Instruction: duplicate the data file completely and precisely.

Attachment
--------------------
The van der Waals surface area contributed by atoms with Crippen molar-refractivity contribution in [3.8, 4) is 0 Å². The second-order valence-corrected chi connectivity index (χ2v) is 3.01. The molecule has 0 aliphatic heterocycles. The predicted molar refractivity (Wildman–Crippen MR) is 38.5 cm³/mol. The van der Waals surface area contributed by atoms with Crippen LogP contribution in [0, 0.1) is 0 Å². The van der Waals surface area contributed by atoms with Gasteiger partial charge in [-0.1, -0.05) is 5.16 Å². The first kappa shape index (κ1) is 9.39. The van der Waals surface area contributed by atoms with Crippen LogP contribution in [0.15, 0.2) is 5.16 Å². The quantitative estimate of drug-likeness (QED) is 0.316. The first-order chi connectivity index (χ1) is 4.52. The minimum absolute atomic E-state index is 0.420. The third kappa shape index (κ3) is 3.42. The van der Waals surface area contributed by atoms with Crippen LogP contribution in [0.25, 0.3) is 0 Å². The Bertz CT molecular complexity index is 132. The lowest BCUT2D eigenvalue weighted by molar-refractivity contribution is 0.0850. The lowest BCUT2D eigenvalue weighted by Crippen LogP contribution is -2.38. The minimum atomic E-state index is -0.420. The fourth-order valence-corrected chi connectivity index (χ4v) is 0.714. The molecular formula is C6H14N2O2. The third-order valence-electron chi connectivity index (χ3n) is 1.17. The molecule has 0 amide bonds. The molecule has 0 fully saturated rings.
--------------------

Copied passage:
The van der Waals surface area contributed by atoms with Crippen molar-refractivity contribution in [3.8, 4) is 0 Å². The second-order valence-corrected chi connectivity index (χ2v) is 3.01. The molecule has 0 aliphatic heterocycles. The predicted molar refractivity (Wildman–Crippen MR) is 38.5 cm³/mol. The van der Waals surface area contributed by atoms with Crippen LogP contribution in [0, 0.1) is 0 Å². The van der Waals surface area contributed by atoms with Gasteiger partial charge in [-0.1, -0.05) is 5.16 Å². The first kappa shape index (κ1) is 9.39. The van der Waals surface area contributed by atoms with Crippen LogP contribution in [0.15, 0.2) is 5.16 Å². The quantitative estimate of drug-likeness (QED) is 0.316. The first-order chi connectivity index (χ1) is 4.52. The minimum absolute atomic E-state index is 0.420. The third kappa shape index (κ3) is 3.42. The van der Waals surface area contributed by atoms with Crippen LogP contribution in [0.25, 0.3) is 0 Å². The Bertz CT molecular complexity index is 132. The lowest BCUT2D eigenvalue weighted by molar-refractivity contribution is 0.0850. The lowest BCUT2D eigenvalue weighted by Crippen LogP contribution is -2.38. The minimum atomic E-state index is -0.420. The fourth-order valence-corrected chi connectivity index (χ4v) is 0.714. The molecular formula is C6H14N2O2. The third-order valence-electron chi connectivity index (χ3n) is 1.17. The molecule has 0 amide bonds. The molecule has 0 fully saturated rings.